By Chris Maza
Longmeadow Public Schools Assistant Superintendent for Finances and Operations, center, discusses the decision-making process that went into the development of the proposed fiscal year 2015 budget, which was presented to the School Committee on Feb. 4. Superintendent of Schools Marie Doyle said the budget is aimed at closing educational gaps illustrated in recent test scores.
Reminder Publications photo by Chris Maza
LONGMEADOW – School Superintendent Marie Doyle unveiled a proposed budget to the School Committee at its Feb. 4 meeting that she said comes in below the projected allocation numbers the district received from Town Manager Stephen Crane.
“In the interest of being fiscally responsible, I feel the schools did an incredible job coming in under the budget directive,” she said. “I think this shows the administrative team has an understanding of the needs of not only the district, but of the community.”
The total proposed fiscal year 2015 budget (FY15) came in at $34.7 million, representing a $447,208 increase from last year.
Approximately $31.5 million of the budget would be funded through the town’s General Fund, an increase of $831,721, Doyle explained. The town projected an additional General Fund allocation of slightly more than $1 million in FY15, meaning the district came in more than $190,000 under that figure in its projections.
A significant drop in grants or special revenues of almost $400,000 resulted in the final $34.7 million figure.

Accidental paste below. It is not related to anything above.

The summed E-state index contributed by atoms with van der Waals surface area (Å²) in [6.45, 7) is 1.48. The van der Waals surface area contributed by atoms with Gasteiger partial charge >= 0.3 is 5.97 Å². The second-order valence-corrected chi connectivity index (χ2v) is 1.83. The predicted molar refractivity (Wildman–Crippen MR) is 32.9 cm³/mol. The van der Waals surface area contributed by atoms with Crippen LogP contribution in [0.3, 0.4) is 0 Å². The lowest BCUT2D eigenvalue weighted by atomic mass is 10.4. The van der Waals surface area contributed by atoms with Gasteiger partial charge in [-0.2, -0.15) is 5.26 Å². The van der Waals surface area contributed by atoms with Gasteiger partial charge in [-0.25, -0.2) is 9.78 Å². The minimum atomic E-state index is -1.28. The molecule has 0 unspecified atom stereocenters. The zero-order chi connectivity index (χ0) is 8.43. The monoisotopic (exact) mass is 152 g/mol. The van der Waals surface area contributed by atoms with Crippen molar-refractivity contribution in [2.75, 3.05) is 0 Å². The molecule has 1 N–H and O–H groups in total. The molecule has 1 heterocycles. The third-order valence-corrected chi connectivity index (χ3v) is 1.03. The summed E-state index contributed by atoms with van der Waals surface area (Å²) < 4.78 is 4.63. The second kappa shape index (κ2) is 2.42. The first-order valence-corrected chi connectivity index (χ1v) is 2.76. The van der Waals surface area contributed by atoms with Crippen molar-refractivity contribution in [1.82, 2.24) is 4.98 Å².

When developing the budget, Doyle said the district took a hard look at the testing data and worked to develop a strategy for closing some of the gaps those numbers represented.
“We were somewhat disappointed with some of the MCAS [Massachusetts Comprehensive Assessment System] scores,” she said. “There were gains in some areas, but in others there weren’t.”
Specifically, Doyle pointed to struggles in elementary level special education. Third grade special education, for example, scored below the state average of students scoring proficient or higher in English Language Arts (ELA). Grade 4 and 5 ELA scores were also close to state averages.
“This is unacceptable in Longmeadow,” she said.
To address the concerns, Doyle announced the shifting of personnel, which included the removal of some positions and the addition of others.
“We are removing assistants in some areas and replacing them with certified teachers,” she said.
The budget reductions include the elimination of four resource room assistants, an educational assistant, and academic tutor, two sixth grade teachers and tuitions. Doyle said a decrease in population in the sixth grade made those reductions possible and class sizes would remain around 20 students.
Williams Middle School Principal Christopher Collins said there would be some reorganization required in team teaching aspects, but that was necessary anyway with the school going to a new schedule next year.
Additions include new certified special education teachers in the elementary schools and literacy interventionists in the middle schools and new reading tutor and literacy coach positions, as well as full-day kindergarten support would also be added.
Doyle’s proposal also called for a 0.1 full-time equivalent increase in the Blueberry Hill School instrumental music program as it has expanded and more hours are needed to address the increased interest.
The district would also add special education programs in order to keep children in town schools.
“This would allow six kids to remain in district, which saves a significant amount of money,” Doyle said.
The budget presentation is available for the public on the district’s website.
A public hearing at which members of the public can comment or ask questions will take place Feb. 6 at 7 p.m. in conference room A-15 in the administration building at the high school.
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